Castello Di Querceto, the well-known Italian winery, was the featured winery for our lunch. Castello di Querceto is located in the northeastern side of the Chianti Classico area, in a small valley in the commune of Greve in Chianti. Joe Tracy, the winery representative, brought along a Chianti Classico, a Chianti Classico Riserva, and a terrific dessert wine known as a Vin Santo. Robust Italian wines and two chefs who love pork. Let's eat!
Our first course was Ribollita, a Tuscan Bread and Bean Soup + Extra Virgin Olive Oil. (The recipe is HERE.) A delicious and savory, truly rustic soup of white beans, kale, and day-old bread chunks, the soup is finished with a spoonful or two of olive oil floated on top. Duskie said if you're cooking with olive oil, it's economical to use a less expensive oil, but if you are adding it to food right before serving, or maybe using it for dipping, go with the best you can find.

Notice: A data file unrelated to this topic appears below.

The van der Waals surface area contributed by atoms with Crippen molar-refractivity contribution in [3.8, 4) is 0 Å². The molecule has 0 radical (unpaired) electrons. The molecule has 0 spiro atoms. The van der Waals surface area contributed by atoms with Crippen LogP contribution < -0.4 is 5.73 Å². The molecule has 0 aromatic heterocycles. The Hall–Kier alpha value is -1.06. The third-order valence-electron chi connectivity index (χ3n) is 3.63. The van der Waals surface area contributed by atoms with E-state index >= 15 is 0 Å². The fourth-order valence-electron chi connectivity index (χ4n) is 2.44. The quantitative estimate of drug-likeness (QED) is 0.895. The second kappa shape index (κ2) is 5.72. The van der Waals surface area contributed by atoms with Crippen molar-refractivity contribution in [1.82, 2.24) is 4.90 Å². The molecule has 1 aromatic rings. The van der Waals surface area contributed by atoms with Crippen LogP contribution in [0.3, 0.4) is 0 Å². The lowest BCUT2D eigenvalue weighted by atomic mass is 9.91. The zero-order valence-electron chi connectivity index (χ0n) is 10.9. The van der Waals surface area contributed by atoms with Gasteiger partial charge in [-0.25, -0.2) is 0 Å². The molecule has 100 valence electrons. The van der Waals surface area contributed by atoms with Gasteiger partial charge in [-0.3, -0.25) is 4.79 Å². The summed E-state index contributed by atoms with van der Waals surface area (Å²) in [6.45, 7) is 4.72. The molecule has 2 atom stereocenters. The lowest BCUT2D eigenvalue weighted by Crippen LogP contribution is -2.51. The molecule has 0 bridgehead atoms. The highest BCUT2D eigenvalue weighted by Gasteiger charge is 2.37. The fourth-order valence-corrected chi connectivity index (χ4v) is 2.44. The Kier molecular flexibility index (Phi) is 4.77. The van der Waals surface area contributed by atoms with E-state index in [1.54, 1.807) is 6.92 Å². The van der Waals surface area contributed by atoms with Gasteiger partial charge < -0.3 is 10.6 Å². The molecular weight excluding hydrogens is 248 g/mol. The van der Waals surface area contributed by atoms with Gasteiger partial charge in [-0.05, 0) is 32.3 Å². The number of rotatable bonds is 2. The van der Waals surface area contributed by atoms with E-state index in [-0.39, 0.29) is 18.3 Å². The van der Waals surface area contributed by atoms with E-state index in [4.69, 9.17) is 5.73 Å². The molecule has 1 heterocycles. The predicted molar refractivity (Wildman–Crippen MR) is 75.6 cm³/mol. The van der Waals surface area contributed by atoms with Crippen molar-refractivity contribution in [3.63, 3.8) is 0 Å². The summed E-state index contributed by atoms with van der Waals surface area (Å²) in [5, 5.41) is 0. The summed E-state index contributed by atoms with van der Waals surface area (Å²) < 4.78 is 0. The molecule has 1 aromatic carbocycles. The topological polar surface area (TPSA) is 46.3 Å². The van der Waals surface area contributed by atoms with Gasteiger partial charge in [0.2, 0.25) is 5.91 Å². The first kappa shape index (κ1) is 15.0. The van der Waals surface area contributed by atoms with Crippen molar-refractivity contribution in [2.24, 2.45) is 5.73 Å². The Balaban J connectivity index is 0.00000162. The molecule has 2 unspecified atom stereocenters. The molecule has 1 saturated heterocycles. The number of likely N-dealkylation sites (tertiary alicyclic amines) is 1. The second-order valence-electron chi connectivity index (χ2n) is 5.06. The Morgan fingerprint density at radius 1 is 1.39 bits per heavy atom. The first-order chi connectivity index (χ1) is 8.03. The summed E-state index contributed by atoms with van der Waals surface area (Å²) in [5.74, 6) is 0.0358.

The soup paired nicely with the chianti. Good chianti always has that dark cherry, blackberry, and smoky oak flavor pattern which tends to soften and open up after it has been in your glass for a few minutes. You could hear people scraping their soup bowls with their spoons to get every last delightful bit. On those chilly autumn evenings (that we only hear about in Orlando!), the Ribollita and a juicy soft chianti would be a homerun pairing.